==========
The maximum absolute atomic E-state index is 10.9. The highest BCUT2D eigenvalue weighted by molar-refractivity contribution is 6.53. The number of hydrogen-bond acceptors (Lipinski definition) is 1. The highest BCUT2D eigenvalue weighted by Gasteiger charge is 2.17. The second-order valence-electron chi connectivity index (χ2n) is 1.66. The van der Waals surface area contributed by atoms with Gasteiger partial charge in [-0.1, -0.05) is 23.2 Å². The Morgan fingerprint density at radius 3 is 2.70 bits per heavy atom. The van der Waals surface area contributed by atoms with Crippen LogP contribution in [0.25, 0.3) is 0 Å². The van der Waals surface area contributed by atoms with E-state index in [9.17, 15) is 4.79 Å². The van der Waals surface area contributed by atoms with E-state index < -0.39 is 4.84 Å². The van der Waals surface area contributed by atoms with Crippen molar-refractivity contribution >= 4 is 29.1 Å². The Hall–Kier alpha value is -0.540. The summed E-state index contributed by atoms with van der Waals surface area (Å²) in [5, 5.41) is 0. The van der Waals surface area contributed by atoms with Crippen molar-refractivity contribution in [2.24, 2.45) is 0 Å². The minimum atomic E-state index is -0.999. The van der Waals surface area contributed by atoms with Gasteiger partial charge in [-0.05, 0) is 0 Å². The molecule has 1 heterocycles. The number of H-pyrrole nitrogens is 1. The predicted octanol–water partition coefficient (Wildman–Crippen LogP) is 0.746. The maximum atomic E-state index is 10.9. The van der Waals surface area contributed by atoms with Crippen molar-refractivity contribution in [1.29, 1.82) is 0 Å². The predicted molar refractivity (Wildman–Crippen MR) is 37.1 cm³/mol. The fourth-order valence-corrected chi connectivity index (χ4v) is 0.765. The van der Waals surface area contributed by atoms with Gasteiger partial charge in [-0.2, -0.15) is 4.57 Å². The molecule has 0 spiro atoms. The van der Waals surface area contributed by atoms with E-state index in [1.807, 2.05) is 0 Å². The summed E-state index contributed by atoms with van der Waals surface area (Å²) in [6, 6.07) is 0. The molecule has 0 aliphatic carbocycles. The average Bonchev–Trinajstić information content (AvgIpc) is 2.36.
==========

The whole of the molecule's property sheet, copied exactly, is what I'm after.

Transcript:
The maximum absolute atomic E-state index is 10.9. The highest BCUT2D eigenvalue weighted by molar-refractivity contribution is 6.53. The number of hydrogen-bond acceptors (Lipinski definition) is 1. The highest BCUT2D eigenvalue weighted by Gasteiger charge is 2.17. The second-order valence-electron chi connectivity index (χ2n) is 1.66. The van der Waals surface area contributed by atoms with Gasteiger partial charge in [-0.1, -0.05) is 23.2 Å². The Morgan fingerprint density at radius 3 is 2.70 bits per heavy atom. The van der Waals surface area contributed by atoms with Crippen LogP contribution in [0.25, 0.3) is 0 Å². The van der Waals surface area contributed by atoms with E-state index in [9.17, 15) is 4.79 Å². The van der Waals surface area contributed by atoms with E-state index < -0.39 is 4.84 Å². The van der Waals surface area contributed by atoms with Crippen molar-refractivity contribution >= 4 is 29.1 Å². The Hall–Kier alpha value is -0.540. The summed E-state index contributed by atoms with van der Waals surface area (Å²) in [5, 5.41) is 0. The van der Waals surface area contributed by atoms with Crippen molar-refractivity contribution in [2.24, 2.45) is 0 Å². The minimum atomic E-state index is -0.999. The van der Waals surface area contributed by atoms with Gasteiger partial charge in [-0.05, 0) is 0 Å². The molecule has 1 heterocycles. The number of H-pyrrole nitrogens is 1. The predicted octanol–water partition coefficient (Wildman–Crippen LogP) is 0.746. The maximum atomic E-state index is 10.9. The van der Waals surface area contributed by atoms with Crippen molar-refractivity contribution in [1.29, 1.82) is 0 Å². The predicted molar refractivity (Wildman–Crippen MR) is 37.1 cm³/mol. The fourth-order valence-corrected chi connectivity index (χ4v) is 0.765. The van der Waals surface area contributed by atoms with Gasteiger partial charge in [-0.2, -0.15) is 4.57 Å². The molecule has 0 spiro atoms. The van der Waals surface area contributed by atoms with E-state index in [1.807, 2.05) is 0 Å². The summed E-state index contributed by atoms with van der Waals surface area (Å²) in [6, 6.07) is 0. The molecule has 0 aliphatic carbocycles. The average Bonchev–Trinajstić information content (AvgIpc) is 2.36.